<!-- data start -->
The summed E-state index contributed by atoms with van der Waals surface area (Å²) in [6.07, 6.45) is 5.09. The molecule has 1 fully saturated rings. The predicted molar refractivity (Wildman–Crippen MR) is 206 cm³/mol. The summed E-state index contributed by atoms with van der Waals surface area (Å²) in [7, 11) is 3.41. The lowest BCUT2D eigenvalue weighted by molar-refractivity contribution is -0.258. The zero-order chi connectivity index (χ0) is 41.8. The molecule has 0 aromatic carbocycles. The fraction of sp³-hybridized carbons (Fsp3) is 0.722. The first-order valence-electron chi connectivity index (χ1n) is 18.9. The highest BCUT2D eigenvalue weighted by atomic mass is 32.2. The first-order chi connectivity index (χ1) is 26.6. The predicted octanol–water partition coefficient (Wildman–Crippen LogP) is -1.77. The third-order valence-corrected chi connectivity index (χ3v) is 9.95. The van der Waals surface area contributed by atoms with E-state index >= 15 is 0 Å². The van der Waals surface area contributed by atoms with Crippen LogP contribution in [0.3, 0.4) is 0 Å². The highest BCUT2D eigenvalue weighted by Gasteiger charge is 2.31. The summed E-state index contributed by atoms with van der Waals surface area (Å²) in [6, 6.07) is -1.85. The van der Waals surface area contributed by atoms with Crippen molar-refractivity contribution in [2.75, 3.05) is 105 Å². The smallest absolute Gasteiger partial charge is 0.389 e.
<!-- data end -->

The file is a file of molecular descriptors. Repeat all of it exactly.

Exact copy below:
The summed E-state index contributed by atoms with van der Waals surface area (Å²) in [6.07, 6.45) is 5.09. The molecule has 1 fully saturated rings. The predicted molar refractivity (Wildman–Crippen MR) is 206 cm³/mol. The summed E-state index contributed by atoms with van der Waals surface area (Å²) in [7, 11) is 3.41. The lowest BCUT2D eigenvalue weighted by molar-refractivity contribution is -0.258. The zero-order chi connectivity index (χ0) is 41.8. The molecule has 0 aromatic carbocycles. The fraction of sp³-hybridized carbons (Fsp3) is 0.722. The first-order valence-electron chi connectivity index (χ1n) is 18.9. The highest BCUT2D eigenvalue weighted by atomic mass is 32.2. The first-order chi connectivity index (χ1) is 26.6. The predicted octanol–water partition coefficient (Wildman–Crippen LogP) is -1.77. The third-order valence-corrected chi connectivity index (χ3v) is 9.95. The van der Waals surface area contributed by atoms with E-state index >= 15 is 0 Å². The van der Waals surface area contributed by atoms with Crippen LogP contribution in [0.3, 0.4) is 0 Å². The highest BCUT2D eigenvalue weighted by Gasteiger charge is 2.31. The summed E-state index contributed by atoms with van der Waals surface area (Å²) in [6, 6.07) is -1.85. The van der Waals surface area contributed by atoms with Crippen molar-refractivity contribution in [2.75, 3.05) is 105 Å². The smallest absolute Gasteiger partial charge is 0.389 e.